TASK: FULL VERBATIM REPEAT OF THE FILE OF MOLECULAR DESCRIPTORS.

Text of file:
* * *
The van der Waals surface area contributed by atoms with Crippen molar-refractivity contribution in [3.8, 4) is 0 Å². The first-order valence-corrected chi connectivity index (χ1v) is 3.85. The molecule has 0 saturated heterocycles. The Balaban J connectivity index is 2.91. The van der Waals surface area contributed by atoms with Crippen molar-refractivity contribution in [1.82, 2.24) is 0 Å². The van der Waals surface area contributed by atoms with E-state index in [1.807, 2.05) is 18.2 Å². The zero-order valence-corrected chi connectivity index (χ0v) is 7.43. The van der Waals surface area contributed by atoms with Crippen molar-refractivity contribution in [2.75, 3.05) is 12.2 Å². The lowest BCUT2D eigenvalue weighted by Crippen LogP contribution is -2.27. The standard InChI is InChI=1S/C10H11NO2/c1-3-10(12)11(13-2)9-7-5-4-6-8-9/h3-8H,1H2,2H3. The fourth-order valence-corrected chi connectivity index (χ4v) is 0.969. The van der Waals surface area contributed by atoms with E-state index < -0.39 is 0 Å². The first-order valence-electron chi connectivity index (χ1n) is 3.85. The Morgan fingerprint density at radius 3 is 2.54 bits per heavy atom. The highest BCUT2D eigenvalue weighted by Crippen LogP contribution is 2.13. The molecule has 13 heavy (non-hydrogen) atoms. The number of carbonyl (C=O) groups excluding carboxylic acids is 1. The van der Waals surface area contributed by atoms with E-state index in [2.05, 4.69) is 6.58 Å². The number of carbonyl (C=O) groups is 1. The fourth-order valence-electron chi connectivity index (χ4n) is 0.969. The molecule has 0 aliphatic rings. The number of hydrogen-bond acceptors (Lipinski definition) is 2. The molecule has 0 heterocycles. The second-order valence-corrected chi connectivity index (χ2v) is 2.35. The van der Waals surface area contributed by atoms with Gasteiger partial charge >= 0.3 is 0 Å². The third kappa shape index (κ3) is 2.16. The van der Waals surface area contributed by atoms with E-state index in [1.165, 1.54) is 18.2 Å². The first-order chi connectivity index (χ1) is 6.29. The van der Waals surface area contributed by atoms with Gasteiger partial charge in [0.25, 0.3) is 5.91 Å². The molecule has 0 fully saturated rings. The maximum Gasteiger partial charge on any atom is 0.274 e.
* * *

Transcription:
The van der Waals surface area contributed by atoms with Crippen molar-refractivity contribution in [3.8, 4) is 0 Å². The first-order valence-corrected chi connectivity index (χ1v) is 3.85. The molecule has 0 saturated heterocycles. The Balaban J connectivity index is 2.91. The van der Waals surface area contributed by atoms with Crippen molar-refractivity contribution in [1.82, 2.24) is 0 Å². The van der Waals surface area contributed by atoms with E-state index in [1.807, 2.05) is 18.2 Å². The zero-order valence-corrected chi connectivity index (χ0v) is 7.43. The van der Waals surface area contributed by atoms with Crippen molar-refractivity contribution in [2.75, 3.05) is 12.2 Å². The lowest BCUT2D eigenvalue weighted by Crippen LogP contribution is -2.27. The standard InChI is InChI=1S/C10H11NO2/c1-3-10(12)11(13-2)9-7-5-4-6-8-9/h3-8H,1H2,2H3. The fourth-order valence-corrected chi connectivity index (χ4v) is 0.969. The van der Waals surface area contributed by atoms with E-state index < -0.39 is 0 Å². The first-order valence-electron chi connectivity index (χ1n) is 3.85. The Morgan fingerprint density at radius 3 is 2.54 bits per heavy atom. The highest BCUT2D eigenvalue weighted by Crippen LogP contribution is 2.13. The molecule has 13 heavy (non-hydrogen) atoms. The number of carbonyl (C=O) groups excluding carboxylic acids is 1. The van der Waals surface area contributed by atoms with E-state index in [2.05, 4.69) is 6.58 Å². The number of carbonyl (C=O) groups is 1. The fourth-order valence-electron chi connectivity index (χ4n) is 0.969. The molecule has 0 aliphatic rings. The number of hydrogen-bond acceptors (Lipinski definition) is 2. The molecule has 0 heterocycles. The second-order valence-corrected chi connectivity index (χ2v) is 2.35. The van der Waals surface area contributed by atoms with Gasteiger partial charge >= 0.3 is 0 Å². The third kappa shape index (κ3) is 2.16. The van der Waals surface area contributed by atoms with E-state index in [1.165, 1.54) is 18.2 Å². The first-order chi connectivity index (χ1) is 6.29. The van der Waals surface area contributed by atoms with Gasteiger partial charge in [0.25, 0.3) is 5.91 Å². The molecule has 0 fully saturated rings. The maximum Gasteiger partial charge on any atom is 0.274 e.